Watching Alice dance is inspiring. If she could see herself through the spectator’s eye during one of her performances, I am sure she would see a blizzard of fascination. The diversity of her movements epitomizes grace, femininity and a big scoop of peppiness. Her body seems encapsulated by the ability to follow as she tunes in to her partner and the music in an almost unearthly way. Colleague and friend Remy Kouakou Kouame has called her the “no filter queen”, because of the way she speaks and dances without thinking.
– I don’t know how to hide my feelings very well, that’s why. I think as a follower it´s good, but sometimes I make bad choices. I am happy to try anyway! On the social dance floor it´s fun to have no filter; to just put something out there and see what happens. But sometimes, when I watch film clips of my dancing, I think, “Why don’t I just do a basic, a basic would be so nice!” Yeah, it definitely goes both ways.
Alice giggles. She does that a lot. She may have missed out on some joy as a hard working youngster, but seems to be catching up on all her lost laughter now. It is infectious too. I ask who inspires her today?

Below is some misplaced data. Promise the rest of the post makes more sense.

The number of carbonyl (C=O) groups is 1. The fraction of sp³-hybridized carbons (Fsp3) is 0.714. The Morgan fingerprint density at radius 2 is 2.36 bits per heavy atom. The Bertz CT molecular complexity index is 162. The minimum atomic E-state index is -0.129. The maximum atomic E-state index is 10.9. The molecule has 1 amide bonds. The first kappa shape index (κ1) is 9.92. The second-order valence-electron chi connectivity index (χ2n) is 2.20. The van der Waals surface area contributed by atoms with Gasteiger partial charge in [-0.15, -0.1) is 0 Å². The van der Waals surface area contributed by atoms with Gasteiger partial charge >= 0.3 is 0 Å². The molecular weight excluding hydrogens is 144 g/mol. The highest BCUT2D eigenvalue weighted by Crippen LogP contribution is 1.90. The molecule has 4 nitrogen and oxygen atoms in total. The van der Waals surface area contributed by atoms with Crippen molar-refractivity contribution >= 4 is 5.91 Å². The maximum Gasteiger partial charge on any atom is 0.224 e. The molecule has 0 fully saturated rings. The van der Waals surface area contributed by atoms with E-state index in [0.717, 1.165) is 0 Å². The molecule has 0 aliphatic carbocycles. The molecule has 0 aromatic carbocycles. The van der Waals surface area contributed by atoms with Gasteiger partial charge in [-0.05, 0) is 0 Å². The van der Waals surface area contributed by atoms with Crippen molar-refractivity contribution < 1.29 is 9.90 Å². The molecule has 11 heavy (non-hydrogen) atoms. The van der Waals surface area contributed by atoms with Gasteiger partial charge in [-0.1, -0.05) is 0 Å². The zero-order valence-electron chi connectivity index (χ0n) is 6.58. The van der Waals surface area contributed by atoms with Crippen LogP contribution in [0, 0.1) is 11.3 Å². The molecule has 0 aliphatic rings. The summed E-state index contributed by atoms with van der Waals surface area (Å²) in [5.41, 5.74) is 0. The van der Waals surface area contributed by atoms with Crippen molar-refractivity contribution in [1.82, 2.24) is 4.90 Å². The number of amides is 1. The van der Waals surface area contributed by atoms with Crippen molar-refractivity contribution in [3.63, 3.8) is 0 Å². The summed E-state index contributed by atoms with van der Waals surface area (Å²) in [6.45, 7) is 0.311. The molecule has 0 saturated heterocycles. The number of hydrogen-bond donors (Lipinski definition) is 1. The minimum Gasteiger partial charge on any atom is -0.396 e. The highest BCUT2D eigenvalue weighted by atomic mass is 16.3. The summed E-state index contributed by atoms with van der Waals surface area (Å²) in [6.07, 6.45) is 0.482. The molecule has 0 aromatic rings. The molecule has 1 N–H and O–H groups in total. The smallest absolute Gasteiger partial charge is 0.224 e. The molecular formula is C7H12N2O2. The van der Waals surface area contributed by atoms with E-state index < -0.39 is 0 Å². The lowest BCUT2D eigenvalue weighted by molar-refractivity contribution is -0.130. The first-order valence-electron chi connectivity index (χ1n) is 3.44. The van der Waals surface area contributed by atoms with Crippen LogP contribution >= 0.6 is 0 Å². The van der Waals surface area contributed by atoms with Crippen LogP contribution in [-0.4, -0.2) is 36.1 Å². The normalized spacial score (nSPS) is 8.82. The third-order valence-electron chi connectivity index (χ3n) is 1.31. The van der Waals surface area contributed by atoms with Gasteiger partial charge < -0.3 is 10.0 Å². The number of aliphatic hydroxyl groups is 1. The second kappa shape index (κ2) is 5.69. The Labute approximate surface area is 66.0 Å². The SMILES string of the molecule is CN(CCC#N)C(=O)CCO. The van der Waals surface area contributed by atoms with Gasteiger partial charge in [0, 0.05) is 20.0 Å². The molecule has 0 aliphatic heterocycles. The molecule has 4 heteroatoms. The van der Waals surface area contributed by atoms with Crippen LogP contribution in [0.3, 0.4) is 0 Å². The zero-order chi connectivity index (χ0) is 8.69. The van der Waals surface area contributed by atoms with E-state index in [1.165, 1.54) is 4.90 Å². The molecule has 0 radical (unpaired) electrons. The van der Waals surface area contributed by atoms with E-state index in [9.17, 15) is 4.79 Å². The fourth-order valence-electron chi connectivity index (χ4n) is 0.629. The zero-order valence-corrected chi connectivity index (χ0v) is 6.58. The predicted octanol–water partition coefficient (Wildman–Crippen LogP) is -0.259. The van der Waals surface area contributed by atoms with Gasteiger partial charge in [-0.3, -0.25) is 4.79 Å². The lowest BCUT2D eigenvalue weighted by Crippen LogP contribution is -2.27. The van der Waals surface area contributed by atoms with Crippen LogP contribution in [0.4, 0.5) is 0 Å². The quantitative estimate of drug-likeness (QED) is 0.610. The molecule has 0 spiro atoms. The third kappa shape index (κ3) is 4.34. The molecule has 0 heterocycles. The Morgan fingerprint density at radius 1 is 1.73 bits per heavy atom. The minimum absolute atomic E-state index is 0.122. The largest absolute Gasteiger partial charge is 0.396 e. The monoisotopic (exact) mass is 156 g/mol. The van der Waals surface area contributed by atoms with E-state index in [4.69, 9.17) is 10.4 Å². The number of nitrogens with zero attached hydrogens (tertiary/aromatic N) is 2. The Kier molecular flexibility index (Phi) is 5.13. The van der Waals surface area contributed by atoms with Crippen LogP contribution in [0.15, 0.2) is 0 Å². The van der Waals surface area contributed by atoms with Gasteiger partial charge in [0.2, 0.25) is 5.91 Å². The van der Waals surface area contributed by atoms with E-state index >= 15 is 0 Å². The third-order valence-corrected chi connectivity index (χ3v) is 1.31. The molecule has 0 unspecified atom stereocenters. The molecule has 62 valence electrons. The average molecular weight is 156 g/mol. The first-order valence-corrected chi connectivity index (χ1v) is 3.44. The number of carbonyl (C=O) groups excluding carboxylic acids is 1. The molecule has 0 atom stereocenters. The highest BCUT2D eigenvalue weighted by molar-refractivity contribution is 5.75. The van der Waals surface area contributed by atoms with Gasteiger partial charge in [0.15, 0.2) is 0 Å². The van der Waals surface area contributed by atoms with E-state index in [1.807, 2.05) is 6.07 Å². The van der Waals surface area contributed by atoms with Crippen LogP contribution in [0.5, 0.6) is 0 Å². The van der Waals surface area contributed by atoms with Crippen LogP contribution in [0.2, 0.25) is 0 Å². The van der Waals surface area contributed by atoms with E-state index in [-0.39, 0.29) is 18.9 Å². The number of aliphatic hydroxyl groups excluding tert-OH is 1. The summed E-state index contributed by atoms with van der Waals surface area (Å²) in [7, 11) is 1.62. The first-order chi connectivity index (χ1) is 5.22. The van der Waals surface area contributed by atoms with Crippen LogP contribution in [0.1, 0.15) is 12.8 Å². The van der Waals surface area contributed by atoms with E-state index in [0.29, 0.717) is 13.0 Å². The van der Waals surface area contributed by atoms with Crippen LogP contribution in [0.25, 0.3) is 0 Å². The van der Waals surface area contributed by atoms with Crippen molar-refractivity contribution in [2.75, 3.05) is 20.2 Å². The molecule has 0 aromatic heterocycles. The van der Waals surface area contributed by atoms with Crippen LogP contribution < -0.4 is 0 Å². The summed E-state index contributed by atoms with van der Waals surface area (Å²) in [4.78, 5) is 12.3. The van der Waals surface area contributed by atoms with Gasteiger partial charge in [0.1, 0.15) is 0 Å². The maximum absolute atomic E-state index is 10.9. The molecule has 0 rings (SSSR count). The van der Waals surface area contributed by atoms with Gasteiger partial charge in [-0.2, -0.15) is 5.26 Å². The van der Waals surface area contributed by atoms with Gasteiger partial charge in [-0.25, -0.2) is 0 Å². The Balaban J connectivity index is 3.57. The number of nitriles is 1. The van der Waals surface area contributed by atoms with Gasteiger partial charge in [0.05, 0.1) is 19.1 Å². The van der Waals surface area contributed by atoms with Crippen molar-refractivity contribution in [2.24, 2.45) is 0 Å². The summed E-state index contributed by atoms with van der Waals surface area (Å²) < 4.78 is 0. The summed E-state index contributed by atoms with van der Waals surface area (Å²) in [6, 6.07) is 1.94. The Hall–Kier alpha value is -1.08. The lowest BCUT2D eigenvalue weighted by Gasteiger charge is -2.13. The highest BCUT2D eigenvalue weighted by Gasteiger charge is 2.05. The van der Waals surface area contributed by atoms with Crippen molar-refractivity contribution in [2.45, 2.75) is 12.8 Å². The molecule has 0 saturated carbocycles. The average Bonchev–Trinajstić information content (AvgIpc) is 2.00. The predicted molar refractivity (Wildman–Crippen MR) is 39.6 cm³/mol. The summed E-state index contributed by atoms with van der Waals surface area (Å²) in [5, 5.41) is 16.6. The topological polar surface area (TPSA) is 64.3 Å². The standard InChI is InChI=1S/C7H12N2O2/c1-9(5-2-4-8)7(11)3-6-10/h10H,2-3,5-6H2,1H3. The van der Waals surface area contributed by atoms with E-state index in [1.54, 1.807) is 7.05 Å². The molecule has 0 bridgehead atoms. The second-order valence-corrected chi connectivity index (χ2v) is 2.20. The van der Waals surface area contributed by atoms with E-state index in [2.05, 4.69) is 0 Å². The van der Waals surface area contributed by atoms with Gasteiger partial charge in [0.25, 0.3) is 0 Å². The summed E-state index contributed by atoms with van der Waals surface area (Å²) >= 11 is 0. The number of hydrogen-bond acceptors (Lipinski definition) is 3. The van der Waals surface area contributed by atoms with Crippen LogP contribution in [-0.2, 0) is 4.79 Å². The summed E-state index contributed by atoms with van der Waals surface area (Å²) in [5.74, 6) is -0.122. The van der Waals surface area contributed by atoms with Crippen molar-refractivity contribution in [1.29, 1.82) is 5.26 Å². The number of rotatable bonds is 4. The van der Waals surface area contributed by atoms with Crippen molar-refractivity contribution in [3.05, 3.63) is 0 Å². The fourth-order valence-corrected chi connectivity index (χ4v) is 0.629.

– I appreciate a number of people for different reasons but Frida Segerdahl is really amazing, sharp and musical and very powerful. I am always like, “Wow!” Jo Hoffberg is another inspiration; a big performer. It is fun to watch her. Naomi Uyama is steady and great too. When it comes to rhythms she is super-duper clear. I think everyone has their own thing and skill going on.
Do you ever get tired of dancing?
– No, but at times I am bored with myself. I guess I know many variations and different footwork but it seems like my body only can retain so many routines at the same time. Right now, I am doing a lot of sliding at the end of each move. I’ve got to stop that! I also tend to finish my moves on the wrong foot, and restart with a triple step. It is cool, but I kind of want my old rock-step back!
Sliding or triple-stepping on the wrong foot doesn’t seem to matter; Alice has gained a lot of attention and won many awards for her dancing. Last year, she stopped working with Thomas Blacharz. She entered The International Lindy Hop Championship 2016 with Remy and placed second in the Pro Classics and third in Strictly Lindy Hop Invitational.